("The Economist"). Also present were former Interior
Minister Fernando Rospigliosi and former Interior Vice
Minister Ricardo Valdez, both now with the Human Social
Capital (CHS) consultancy as well as Horacio Gago, an
economist working for the UNDP. The discussion revolved
around three major themes: Hugo Chavez and Anti-Americanism,
U.S. reactions to the possible election of extremist
presidential candidates in Bolivia and Peru, and the ongoing
presidential campaign.

9. (C) A/S Silverberg asked about feelings toward Hugo
Chavez among Peruvians and attitudes toward the U.S.
Respondents said that while anti-Americanism exists in Peru,
particularly among intellectuals of the "caviar left," most
Peruvians who might admire Chavez or express support for
extremists like Ollanta Humala do so not out of anger at the
U.S., but because they are enraged by the local political
class, which they see as "frivolous." Peruvians know that
the country has undergone several years of economic growth,
yet the majority (52 percent) remains mired in poverty. They
feel "left out at the table," in the words of one
participant. As such, a large fraction of the electorate is
looking for an anti-system candidate to express its ire. In
this atmosphere, issues like Iraq do not resonate among the
populace at large.

10. (C) Factors that compound the discontent and may add an
anti-US edge to criticism of the U.S. are the anger of coca
growers and the fears of some farmers facing increased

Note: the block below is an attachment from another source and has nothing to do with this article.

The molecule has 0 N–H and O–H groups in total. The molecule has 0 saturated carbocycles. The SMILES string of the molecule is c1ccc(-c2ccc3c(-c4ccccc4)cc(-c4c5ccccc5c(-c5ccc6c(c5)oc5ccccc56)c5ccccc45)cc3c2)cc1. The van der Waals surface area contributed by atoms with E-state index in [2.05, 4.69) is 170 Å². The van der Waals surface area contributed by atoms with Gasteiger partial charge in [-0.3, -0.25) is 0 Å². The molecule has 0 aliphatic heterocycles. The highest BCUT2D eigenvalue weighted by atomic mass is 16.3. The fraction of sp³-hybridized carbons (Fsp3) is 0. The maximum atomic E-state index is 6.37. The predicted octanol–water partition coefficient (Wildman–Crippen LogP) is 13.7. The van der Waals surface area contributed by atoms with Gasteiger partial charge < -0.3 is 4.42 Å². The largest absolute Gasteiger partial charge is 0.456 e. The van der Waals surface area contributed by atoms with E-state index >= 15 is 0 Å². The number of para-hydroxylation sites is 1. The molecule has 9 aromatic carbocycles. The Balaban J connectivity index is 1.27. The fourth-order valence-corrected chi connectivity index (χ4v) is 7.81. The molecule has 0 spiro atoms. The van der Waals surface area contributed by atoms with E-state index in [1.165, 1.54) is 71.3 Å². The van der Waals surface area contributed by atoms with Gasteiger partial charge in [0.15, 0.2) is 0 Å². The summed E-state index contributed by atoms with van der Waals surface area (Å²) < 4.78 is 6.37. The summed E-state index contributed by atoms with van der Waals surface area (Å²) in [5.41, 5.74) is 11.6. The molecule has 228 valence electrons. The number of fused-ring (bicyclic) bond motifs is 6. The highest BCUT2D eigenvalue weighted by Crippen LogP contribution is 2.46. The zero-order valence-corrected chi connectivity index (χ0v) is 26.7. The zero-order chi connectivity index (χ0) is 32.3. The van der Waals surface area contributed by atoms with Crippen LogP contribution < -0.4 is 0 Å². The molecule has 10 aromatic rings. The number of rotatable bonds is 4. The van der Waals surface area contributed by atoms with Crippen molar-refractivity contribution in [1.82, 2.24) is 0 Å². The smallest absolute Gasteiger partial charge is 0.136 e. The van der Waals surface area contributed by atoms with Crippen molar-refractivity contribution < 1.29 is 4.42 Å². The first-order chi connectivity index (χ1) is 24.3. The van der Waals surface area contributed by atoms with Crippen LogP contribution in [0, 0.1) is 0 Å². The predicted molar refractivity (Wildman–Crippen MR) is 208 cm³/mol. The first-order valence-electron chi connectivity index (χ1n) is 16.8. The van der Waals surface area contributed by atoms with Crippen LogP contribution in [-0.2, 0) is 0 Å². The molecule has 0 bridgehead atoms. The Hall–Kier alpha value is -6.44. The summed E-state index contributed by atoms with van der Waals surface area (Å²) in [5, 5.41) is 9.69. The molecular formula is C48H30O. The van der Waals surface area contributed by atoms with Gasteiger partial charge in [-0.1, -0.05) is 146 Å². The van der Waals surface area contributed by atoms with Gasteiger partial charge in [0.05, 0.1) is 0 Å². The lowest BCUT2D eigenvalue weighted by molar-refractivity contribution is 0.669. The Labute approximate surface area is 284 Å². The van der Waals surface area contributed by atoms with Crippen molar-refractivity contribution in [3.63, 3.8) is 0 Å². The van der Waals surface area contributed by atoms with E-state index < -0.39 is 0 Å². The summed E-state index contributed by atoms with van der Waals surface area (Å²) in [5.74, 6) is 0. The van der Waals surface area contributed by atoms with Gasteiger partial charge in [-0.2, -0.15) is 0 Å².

competition as a result of the recently concluded U.S.-Peru
Free Trade Agreement (FTA). Even so, as one participant
noted, radical candidate Ollanta Humala is still "more
anti-Chilean than anti-American." Economist Horacio Gago,
who works in municipal titling programs inspired by the ideas
of Hernando de Soto, added that the position of many
Peruvians is ambiguous. He described a vast, economically
informal urban sector of small property owners who, he said,
well understand how markets work and are potentially
conservative and pro-FTA, but they may lack access to secure
property titles or sufficient FTA information to act on those
inclinations. Another potentially pro-US and
pro-globalization constituency in Peru, participants noted,
is the substantial number of Peruvians who receive
remittances from abroad.

11. (C) Participants asked how the U.S. would react if
candidates like Evo Morales won the Presidency in Bolivia or
if Ollanta Humala won in Peru. The Ambassador replied that
the U.S. would respect the result of democratic elections;
but that the defense of democracy does not end the day the
polls close. Elected leaders themselves have to show their
respect for democracy, minority rights, free speech, etc.
through their actions. The Ambassador added that the U.S.
would continue its vigilance of human rights and democratic
freedoms in the wake of elections, no matter who was the